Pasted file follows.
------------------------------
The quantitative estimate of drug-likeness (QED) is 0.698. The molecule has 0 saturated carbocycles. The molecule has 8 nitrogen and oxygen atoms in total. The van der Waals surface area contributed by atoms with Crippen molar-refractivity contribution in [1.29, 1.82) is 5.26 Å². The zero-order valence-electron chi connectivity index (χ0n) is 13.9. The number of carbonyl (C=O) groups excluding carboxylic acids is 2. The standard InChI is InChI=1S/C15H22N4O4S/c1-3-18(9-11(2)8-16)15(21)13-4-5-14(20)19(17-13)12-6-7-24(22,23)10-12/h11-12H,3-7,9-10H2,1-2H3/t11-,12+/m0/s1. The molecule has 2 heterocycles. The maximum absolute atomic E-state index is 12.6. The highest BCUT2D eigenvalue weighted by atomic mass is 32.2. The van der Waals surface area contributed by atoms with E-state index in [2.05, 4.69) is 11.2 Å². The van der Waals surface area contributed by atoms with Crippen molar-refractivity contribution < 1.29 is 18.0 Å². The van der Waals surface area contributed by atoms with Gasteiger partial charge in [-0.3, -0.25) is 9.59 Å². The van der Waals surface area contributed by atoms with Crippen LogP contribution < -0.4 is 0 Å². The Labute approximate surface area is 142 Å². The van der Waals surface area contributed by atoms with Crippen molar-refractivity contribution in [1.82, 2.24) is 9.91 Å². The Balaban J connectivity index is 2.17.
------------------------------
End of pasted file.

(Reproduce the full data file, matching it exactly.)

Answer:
The quantitative estimate of drug-likeness (QED) is 0.698. The molecule has 0 saturated carbocycles. The molecule has 8 nitrogen and oxygen atoms in total. The van der Waals surface area contributed by atoms with Crippen molar-refractivity contribution in [1.29, 1.82) is 5.26 Å². The zero-order valence-electron chi connectivity index (χ0n) is 13.9. The number of carbonyl (C=O) groups excluding carboxylic acids is 2. The standard InChI is InChI=1S/C15H22N4O4S/c1-3-18(9-11(2)8-16)15(21)13-4-5-14(20)19(17-13)12-6-7-24(22,23)10-12/h11-12H,3-7,9-10H2,1-2H3/t11-,12+/m0/s1. The molecule has 2 heterocycles. The maximum absolute atomic E-state index is 12.6. The highest BCUT2D eigenvalue weighted by atomic mass is 32.2. The van der Waals surface area contributed by atoms with E-state index in [2.05, 4.69) is 11.2 Å². The van der Waals surface area contributed by atoms with Crippen molar-refractivity contribution < 1.29 is 18.0 Å². The van der Waals surface area contributed by atoms with Gasteiger partial charge in [-0.3, -0.25) is 9.59 Å². The van der Waals surface area contributed by atoms with Crippen LogP contribution < -0.4 is 0 Å². The Labute approximate surface area is 142 Å². The van der Waals surface area contributed by atoms with Crippen molar-refractivity contribution in [1.82, 2.24) is 9.91 Å². The Balaban J connectivity index is 2.17.